Carter, a resident assistant in Olson Hall, said she was able to recruit from her floor for program participants and noted the food-safety program she developed also helped fulfill her resident assistant program-development duties.

She held her food-safety class in the kitchen lab in Knoblauch Hall. The 10 participants were divided into groups of two and partnered with her fellow dietetics majors—Allyson Robertson (senior, Hannibal, MO), Leah Morgan (sophomore, Chicago Heights, IL) and Morgan Fyler (senior, Carthage, IL)—who assisted her in implementing the instruction.

According to Carter, Lorri Kanauss, associate professor in the DFMH department, was key in helping her implement the class, too.

"Dr. Kanauss helped me recruit other dietetics students to help supervise the different stations in my cooking class," Carter explained. "The faculty members were so awesome. They helped me a great deal when I was really stressed out about this project. For me, it wasn't the issue of getting the work done, I was just very timid about having to lead a class and market it myself, because I don't see myself as very good at marketing. Dr. Carol Longley [assistant professor in the DFMH department] also helped me with the publicity for the program. They were all very encouraging," she added.

Kanauss said the Food Safety Student Challenge provided Carter with an opportunity to shine.

"Deidra possesses many leadership qualities. It was a great opportunity for her to showcase those qualities in a successful event she developed and organized," she noted.

Per the Academy of Nutrition and Dietetics Foundation/ConAgra Foods Food Safety Student Challenge Scholarship requirements, Carter has until June 1 to conclude the project, and the final report for the project is due June 15.

At this point, she is working to compile all the information she gathered (e.g., surveys she disseminated), information from the cooking class, as well photographs she took of the marketing and advertising she developed for the program.

"On my floor in Olson Hall, I used the glass wall of the floor's lounge to design an interactive 'bulletin board.' I used window paint and window markers to create a message about food safety, as well advertise for the class. To be interactive, the design included folders or 'pockets' that featured different handouts with information covering Home Food Safety's four key messages," she explained. "Another interactive board I designed contained information about how many people each year get sick from food-borne illnesses and asked residents to mark, with a dry-erase marker, how many of them had suffered from food-borne illness. It was like a little tally sheet. The board also directed them to the website, which was part the scholarship program requirements," Carter noted.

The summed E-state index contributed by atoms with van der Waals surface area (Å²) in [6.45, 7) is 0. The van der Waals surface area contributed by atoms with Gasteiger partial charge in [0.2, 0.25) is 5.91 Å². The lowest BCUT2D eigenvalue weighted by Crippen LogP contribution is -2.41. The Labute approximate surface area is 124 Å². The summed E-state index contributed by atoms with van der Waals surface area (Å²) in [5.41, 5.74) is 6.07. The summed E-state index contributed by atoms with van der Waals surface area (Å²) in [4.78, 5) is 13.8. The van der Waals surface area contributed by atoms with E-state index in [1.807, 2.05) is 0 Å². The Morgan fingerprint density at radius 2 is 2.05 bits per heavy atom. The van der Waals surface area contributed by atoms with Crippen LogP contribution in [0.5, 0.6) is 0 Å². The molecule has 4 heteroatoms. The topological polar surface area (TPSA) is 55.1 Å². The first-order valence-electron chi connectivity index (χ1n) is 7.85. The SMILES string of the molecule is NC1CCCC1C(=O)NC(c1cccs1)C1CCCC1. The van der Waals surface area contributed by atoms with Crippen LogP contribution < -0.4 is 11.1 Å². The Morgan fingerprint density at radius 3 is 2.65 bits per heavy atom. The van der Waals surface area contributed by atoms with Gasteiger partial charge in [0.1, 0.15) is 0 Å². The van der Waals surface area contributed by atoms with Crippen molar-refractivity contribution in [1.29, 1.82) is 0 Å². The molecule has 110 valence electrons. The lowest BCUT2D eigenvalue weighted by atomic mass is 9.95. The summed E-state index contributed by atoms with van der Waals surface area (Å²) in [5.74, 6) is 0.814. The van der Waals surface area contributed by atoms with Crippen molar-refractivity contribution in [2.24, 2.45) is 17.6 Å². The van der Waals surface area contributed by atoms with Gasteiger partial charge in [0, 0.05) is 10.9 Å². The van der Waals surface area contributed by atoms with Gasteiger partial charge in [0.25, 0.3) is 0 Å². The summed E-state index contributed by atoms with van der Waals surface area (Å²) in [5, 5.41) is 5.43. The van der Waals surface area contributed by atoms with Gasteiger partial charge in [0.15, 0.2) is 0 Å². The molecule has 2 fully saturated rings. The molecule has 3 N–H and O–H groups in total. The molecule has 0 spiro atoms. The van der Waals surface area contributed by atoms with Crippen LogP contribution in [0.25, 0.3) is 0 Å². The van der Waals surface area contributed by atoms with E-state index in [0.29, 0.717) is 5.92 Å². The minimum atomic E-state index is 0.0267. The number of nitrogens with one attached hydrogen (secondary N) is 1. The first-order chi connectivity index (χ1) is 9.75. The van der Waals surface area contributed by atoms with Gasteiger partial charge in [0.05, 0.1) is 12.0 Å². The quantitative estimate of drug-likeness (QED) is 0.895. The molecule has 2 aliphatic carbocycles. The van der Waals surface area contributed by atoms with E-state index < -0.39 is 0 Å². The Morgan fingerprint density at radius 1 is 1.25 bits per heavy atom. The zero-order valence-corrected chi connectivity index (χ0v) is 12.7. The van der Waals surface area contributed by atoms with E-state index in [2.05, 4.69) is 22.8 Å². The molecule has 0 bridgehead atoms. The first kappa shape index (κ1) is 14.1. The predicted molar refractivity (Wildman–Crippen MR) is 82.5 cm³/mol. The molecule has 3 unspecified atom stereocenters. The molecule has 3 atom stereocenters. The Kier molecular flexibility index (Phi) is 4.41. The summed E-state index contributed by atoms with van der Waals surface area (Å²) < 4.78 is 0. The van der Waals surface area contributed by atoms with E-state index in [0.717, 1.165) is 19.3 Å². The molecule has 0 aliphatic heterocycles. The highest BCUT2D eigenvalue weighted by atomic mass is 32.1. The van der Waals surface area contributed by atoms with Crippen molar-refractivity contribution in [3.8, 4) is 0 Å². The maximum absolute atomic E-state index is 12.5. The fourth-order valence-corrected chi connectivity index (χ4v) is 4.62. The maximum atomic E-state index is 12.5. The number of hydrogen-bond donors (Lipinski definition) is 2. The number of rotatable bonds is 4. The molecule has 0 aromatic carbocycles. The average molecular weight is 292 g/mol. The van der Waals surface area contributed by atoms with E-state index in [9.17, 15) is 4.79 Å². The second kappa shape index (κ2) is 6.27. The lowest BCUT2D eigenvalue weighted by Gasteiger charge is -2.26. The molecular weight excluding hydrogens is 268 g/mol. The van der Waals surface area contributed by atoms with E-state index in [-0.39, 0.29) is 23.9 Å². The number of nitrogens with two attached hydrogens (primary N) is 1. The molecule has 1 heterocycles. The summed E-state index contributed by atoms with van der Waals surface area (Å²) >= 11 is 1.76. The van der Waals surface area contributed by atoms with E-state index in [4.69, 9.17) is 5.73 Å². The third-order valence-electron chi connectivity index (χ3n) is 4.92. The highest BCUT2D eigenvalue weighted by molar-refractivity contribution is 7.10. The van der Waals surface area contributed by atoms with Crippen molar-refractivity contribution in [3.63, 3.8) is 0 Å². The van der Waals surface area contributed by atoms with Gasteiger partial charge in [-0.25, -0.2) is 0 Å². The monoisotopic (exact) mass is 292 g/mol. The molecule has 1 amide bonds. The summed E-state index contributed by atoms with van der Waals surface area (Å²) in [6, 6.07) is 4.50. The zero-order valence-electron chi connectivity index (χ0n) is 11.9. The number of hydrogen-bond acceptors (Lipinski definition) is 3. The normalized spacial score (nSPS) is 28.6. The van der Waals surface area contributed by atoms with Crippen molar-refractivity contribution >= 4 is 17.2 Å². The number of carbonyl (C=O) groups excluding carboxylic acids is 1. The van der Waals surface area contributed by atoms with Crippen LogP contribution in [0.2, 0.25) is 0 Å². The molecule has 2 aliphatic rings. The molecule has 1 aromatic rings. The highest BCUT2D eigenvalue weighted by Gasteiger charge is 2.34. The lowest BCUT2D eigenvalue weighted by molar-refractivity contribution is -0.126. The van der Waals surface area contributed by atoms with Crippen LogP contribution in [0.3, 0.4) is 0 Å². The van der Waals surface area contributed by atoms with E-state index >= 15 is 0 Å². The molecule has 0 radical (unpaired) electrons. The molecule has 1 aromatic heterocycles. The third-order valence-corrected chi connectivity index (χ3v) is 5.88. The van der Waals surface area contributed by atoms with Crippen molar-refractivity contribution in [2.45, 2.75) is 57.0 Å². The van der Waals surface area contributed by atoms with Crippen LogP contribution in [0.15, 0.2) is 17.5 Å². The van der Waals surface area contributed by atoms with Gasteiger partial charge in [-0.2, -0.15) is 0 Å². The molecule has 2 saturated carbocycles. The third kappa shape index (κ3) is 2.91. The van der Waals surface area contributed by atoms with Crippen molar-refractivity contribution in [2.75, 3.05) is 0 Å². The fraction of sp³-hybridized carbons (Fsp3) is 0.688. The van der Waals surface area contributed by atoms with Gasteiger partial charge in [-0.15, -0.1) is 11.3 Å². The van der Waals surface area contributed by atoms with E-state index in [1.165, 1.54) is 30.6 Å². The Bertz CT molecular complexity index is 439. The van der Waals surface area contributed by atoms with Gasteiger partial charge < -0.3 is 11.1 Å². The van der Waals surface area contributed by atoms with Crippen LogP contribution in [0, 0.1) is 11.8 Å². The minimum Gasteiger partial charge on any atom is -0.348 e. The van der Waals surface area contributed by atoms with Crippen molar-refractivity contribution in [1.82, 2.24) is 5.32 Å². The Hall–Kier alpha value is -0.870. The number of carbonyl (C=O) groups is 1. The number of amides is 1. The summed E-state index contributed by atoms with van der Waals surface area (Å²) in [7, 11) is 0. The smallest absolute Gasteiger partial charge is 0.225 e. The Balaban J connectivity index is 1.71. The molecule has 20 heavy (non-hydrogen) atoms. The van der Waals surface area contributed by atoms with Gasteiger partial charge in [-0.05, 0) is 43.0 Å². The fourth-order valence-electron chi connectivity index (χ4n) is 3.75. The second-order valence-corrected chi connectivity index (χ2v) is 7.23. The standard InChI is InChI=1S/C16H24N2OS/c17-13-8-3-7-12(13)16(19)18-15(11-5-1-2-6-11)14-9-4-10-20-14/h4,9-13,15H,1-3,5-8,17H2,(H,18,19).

If she is able to, Carter hopes to take the remainder of a $500 stipend she received as an advance on the $5,000 Student Challenge Scholarship and implement a program in her grandmother's senior building in Chicago.

"I know they develop programs for the residents there, and I have a good relationship with the director there, so I think I want to try and do something similar to what I did here on campus to add to my volunteer work," she said. "I definitely want to do something that strengthens my involvement in the subject," Carter added.

For more information, contact Longely at Learn more about the Western Illinois University Department of Dietetics, Fashion Merchandising, and Hospitality at

Posted By: Teresa Koltzenburg (
Office of University Relations